Maryland has a new baseball coach – Vanderbilt assistant Erik Bakich – and as a result a program that typically can only flirt with relevance warrants an extensive mention.
That’s not meant to be mean to the Terrapins. It’s just, well, the truth. Sure, Justin Maxwell and Brett Cecil have come through in recent years. But Maryland baseball isn’t exactly a big to-do.
Pointing fingers as to why the Terrapins can’t make the ACC tournament (four years running) and their conference neighbors less than three hours to the south can reach Omaha isn’t what this entry is about.
Rather, the question is whether Bakich (or anyone else for that matter) has a realistic chance to succeed in College Park.
A friend of mine actually requested back in February a list of the longest NCAA baseball tournament droughts among power conference schools. So, assuming my research was correct then and adjusting for the teams that made the tournament this year, here’s where Maryland stacks up on this list:
Michigan State: 1979
West Virginia: 1996
It should be noted Oregon suspended its program in 1981 before reinstating it in this spring. Also, six schools (Colorado, DePaul, Iowa State, Marquette, Syracuse, Wisconsin) don’t field baseball teams.
So, of the large state schools in the power conferences that have continuously fielded baseball teams, Maryland has the longest drought.
(For those who would hurl accusations of not looking for the sunny side, Maryland’s drought isn’t the longest inside the Beltway).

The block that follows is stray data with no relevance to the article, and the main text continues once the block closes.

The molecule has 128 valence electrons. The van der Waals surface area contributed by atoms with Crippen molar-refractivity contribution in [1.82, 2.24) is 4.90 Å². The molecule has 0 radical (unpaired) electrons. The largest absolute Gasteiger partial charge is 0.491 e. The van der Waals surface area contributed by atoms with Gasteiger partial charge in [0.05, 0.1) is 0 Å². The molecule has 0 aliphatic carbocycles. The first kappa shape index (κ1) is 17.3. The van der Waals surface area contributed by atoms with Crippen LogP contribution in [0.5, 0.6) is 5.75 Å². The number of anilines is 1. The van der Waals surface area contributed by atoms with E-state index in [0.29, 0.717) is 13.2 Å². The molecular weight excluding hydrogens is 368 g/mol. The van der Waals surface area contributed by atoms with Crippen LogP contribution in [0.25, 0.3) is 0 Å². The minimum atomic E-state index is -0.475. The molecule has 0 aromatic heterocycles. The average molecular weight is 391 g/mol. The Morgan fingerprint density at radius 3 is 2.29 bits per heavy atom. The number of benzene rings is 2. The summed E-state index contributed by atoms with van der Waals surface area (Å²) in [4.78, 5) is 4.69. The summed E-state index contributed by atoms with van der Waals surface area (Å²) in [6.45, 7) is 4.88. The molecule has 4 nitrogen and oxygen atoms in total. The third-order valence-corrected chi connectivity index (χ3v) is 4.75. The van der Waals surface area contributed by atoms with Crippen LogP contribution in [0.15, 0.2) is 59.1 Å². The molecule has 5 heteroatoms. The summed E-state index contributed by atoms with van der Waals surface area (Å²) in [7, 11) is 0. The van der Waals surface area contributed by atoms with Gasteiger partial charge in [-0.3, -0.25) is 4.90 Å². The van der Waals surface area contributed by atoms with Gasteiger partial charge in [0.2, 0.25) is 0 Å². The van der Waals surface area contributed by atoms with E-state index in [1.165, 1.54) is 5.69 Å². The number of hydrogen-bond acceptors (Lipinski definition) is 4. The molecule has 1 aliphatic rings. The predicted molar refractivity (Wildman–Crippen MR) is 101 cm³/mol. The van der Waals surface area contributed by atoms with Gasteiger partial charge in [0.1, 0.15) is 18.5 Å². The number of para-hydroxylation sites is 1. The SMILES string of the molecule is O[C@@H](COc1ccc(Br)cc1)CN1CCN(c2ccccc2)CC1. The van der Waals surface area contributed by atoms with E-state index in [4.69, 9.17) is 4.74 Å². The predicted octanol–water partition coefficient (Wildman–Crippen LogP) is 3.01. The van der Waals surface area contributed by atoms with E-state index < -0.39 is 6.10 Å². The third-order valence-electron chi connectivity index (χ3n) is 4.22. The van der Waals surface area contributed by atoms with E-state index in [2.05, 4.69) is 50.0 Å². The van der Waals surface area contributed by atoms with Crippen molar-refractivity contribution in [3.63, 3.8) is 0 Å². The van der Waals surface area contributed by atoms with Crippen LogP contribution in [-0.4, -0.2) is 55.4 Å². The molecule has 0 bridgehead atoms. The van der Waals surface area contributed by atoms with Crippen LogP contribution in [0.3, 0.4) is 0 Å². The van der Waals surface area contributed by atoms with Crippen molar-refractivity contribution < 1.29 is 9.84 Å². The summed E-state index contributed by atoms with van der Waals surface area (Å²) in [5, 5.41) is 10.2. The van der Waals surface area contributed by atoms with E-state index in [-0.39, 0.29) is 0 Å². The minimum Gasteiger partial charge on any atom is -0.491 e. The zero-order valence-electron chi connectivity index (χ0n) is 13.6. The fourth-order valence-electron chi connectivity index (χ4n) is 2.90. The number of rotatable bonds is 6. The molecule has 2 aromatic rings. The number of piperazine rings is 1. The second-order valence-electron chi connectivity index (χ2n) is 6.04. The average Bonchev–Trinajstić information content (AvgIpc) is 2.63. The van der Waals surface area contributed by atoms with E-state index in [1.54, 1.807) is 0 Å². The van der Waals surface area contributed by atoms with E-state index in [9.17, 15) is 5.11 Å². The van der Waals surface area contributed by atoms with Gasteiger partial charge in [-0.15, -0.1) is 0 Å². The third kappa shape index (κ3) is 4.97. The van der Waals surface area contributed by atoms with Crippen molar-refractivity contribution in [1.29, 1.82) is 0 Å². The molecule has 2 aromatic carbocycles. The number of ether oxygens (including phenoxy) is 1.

Anyway, back on topic: Hiring a recruiting dynamo like Bakich certainly adds an element of hope to a program that really hasn’t possessed for some time.
The last few years, the Terps had at least become a team that could be counted on to win the bulk of their nonconference games. That was a demonstrable upgrade, believe it or not, but it’s not like Maryland was competing to play beyond May.
And then there’s this encouraging nugget: Vanderbilt reached three NCAA tournaments in in its history before Bakich (and head coach Tim Corbin) arrived in 2003. The Commodores have five NCAA berths in the seven years since.
Still, inertia is a powerful thing. Maryland has struggled for so long, and while Shipley Field occupies a coveted piece of campus real estate, it isn’t on par with most of the quality programs in the ACC.
Those are serious issues to be overcome. Bakich certainly seems as qualified as someone could be to give it a try.
And if he actually achieves relevance for the Terps, he’ll be worth every bit of the buzz his arrival has generated on a slow June afternoon.